Making Affordable Housing a Priority

Despite lower home prices, the availability of affordable housing remains a concern across the country. While it’s true that there are a lot of homes on the market, they are still out of reach for the nation’s low-income residents. While home prices have fallen dramatically in the last few years, so have incomes. And rental prices have actually increased. Consequently, affordable housing is still in short supply. The state of Maryland is no exception. In an effort to address the issue in Maryland, its governor, Martin O’Malley, recently announced a new housing initiative. บริษัทรับสร้างบ้าน

Called the Rental Housing Works initiative, it allocates $15 million for affordable housing projects in Maryland. The state currently faces a rental housing shortfall of about 127,000 units. This new initiative will fund the building of over 1,700 rental units and will help create or support over 1,000 jobs. In addition, Governor O’Malley estimates that the new housing projects will generate $36 million in taxes for both local and state governments over the 15 years.

Though city and state officials throughout the U.S. are aware of the low-income housing shortage, few have allocated the resources needed to create solutions. Most cities have opted to reduce low-income housing requirements, in hopes of encouraging increased development. While that may result in more housing, it does little to help low-income families. Some states have explored the option of converting foreclosed properties into low-income housing, with marginal success. Still others have proposed changing zoning regulations, including density limitations. Any one of these policy shifts could prove effective, but the fact remains that the best way to address a housing shortage is to build housing.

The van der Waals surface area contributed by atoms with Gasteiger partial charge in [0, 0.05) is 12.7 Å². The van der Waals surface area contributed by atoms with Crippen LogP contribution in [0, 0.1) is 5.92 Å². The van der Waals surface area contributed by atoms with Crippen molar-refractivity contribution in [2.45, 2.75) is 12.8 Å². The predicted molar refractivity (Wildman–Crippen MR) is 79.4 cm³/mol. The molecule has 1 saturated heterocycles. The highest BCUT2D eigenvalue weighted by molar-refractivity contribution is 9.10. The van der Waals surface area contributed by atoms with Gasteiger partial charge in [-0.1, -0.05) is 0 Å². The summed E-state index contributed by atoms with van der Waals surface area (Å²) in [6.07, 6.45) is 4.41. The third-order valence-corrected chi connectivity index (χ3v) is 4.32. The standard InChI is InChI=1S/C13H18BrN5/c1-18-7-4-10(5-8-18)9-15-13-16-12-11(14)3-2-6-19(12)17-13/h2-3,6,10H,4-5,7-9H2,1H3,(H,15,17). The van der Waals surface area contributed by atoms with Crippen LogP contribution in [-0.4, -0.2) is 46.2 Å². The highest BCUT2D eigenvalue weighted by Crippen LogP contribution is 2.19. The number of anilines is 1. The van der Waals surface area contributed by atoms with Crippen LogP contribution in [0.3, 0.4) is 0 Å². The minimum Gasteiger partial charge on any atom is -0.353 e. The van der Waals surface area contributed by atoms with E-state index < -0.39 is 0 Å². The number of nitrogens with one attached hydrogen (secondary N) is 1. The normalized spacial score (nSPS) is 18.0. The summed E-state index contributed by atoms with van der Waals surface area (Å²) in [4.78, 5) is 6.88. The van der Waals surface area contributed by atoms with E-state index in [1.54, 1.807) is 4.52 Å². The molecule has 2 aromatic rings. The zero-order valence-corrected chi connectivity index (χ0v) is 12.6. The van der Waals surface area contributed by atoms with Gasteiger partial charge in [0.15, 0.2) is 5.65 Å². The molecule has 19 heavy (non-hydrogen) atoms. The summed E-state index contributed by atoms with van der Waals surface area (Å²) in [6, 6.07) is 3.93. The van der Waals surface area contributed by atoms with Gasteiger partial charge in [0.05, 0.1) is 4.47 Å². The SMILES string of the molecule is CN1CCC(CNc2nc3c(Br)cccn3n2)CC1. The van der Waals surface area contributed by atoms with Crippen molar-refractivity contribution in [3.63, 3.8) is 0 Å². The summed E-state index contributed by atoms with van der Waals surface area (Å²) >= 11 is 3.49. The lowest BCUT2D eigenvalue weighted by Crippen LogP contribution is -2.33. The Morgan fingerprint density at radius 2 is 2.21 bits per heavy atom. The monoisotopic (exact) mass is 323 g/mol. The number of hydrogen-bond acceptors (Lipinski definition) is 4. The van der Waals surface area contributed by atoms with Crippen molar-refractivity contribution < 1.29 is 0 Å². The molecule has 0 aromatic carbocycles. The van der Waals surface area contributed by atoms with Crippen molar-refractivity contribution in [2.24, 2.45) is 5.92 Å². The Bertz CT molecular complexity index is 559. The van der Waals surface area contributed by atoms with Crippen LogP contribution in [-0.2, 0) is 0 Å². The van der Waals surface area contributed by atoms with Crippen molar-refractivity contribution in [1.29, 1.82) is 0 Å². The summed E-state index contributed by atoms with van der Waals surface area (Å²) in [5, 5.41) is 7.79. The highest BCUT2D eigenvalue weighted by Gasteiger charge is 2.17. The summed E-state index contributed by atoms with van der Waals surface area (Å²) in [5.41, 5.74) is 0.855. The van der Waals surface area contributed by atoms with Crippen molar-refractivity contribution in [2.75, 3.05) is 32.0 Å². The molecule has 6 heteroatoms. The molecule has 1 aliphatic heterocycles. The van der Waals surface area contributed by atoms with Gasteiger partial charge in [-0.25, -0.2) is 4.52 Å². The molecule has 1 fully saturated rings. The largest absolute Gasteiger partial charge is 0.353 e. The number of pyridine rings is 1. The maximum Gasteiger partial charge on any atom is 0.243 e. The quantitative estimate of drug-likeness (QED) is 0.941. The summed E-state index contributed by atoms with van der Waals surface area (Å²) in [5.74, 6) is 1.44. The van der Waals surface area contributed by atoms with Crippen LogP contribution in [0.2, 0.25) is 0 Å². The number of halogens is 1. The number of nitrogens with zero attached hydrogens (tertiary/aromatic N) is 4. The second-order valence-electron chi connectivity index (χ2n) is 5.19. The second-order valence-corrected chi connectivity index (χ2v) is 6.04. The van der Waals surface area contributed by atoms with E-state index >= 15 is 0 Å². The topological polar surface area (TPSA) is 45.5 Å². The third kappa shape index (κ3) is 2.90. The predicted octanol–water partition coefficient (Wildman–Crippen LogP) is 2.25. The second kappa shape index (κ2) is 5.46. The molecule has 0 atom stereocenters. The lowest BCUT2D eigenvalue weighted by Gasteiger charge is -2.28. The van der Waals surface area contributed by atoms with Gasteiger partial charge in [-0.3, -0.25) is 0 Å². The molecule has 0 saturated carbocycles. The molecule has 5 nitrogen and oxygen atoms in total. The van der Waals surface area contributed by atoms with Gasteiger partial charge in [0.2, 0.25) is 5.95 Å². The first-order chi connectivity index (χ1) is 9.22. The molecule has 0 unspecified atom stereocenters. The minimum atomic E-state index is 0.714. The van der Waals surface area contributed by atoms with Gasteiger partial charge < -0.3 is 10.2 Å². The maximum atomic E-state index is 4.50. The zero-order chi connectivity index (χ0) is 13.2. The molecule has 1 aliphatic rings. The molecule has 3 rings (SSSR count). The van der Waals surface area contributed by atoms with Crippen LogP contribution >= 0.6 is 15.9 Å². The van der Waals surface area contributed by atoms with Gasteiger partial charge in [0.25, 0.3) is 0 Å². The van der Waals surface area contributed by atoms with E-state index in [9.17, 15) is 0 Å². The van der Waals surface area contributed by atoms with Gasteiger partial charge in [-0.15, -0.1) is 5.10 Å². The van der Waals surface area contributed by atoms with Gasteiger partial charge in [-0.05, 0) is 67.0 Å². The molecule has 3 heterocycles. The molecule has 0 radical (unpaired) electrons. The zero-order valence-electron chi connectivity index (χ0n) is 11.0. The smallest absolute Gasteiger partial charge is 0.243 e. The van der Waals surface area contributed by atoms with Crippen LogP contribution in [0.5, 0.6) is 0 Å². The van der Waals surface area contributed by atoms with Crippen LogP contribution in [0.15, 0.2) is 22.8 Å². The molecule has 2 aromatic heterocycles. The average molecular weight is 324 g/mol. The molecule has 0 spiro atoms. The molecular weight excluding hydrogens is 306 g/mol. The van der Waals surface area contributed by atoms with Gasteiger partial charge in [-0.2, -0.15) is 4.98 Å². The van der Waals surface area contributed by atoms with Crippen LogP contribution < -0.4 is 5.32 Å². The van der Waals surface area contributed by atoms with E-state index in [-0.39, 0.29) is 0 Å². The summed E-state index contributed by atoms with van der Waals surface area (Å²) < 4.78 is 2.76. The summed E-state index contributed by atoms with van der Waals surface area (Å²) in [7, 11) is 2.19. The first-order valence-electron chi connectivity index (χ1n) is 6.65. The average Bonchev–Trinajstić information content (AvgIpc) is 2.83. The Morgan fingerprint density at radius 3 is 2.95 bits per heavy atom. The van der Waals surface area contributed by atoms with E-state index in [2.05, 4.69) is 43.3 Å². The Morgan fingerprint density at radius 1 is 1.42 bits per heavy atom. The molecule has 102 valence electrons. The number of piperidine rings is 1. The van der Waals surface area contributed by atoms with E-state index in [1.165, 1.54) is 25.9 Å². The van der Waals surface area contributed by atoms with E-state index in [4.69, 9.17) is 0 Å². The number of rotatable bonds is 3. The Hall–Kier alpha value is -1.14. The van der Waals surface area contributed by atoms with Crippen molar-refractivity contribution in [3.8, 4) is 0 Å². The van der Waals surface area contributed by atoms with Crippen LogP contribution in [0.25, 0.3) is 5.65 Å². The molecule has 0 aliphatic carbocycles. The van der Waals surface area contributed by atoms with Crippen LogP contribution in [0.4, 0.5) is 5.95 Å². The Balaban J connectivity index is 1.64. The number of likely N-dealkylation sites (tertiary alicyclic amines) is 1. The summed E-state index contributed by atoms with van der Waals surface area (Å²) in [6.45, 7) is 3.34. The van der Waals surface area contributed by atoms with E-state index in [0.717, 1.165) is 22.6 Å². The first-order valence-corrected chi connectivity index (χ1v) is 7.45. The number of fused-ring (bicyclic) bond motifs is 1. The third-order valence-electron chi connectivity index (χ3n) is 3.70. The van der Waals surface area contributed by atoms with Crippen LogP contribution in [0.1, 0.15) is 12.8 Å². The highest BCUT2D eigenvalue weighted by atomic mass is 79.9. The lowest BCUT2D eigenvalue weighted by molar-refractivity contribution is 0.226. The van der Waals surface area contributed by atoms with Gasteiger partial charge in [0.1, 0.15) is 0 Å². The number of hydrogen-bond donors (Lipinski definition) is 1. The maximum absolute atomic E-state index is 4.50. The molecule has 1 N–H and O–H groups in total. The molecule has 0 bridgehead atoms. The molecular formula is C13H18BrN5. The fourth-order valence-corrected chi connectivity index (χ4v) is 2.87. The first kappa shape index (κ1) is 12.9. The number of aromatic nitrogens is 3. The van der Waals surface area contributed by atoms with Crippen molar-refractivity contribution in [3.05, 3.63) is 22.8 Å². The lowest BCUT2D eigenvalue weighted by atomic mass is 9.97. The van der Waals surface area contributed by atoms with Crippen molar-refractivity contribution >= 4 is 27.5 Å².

Maryland currently has a residential development budget of about $15 million, so the new initiative will double the amount of money available for low-income housing-related projects. Rental Housing Works will also act as a stop gap, filling in financial shortfalls that have been left by reductions in federal money.

The governor estimates that about 20 new housing projects will be funded through Rental Housing Works. Some of those projects have been in the planning stages for a while and are shovel-ready. Others, however, haven’t yet been selected.

Often, when federal money is made available for construction projects, it spurs private investment as well. Maryland Housing Secretary Raymond Skinner estimates that each $1 the state offers in housing funding prompts over $15 of private investment. Some developers challenge that ratio, and suggest its closer to 5-to-1. Even so, leveraging federal money for private investment ensures that the responsibility for housing development doesn’t rest solely on government shoulders.

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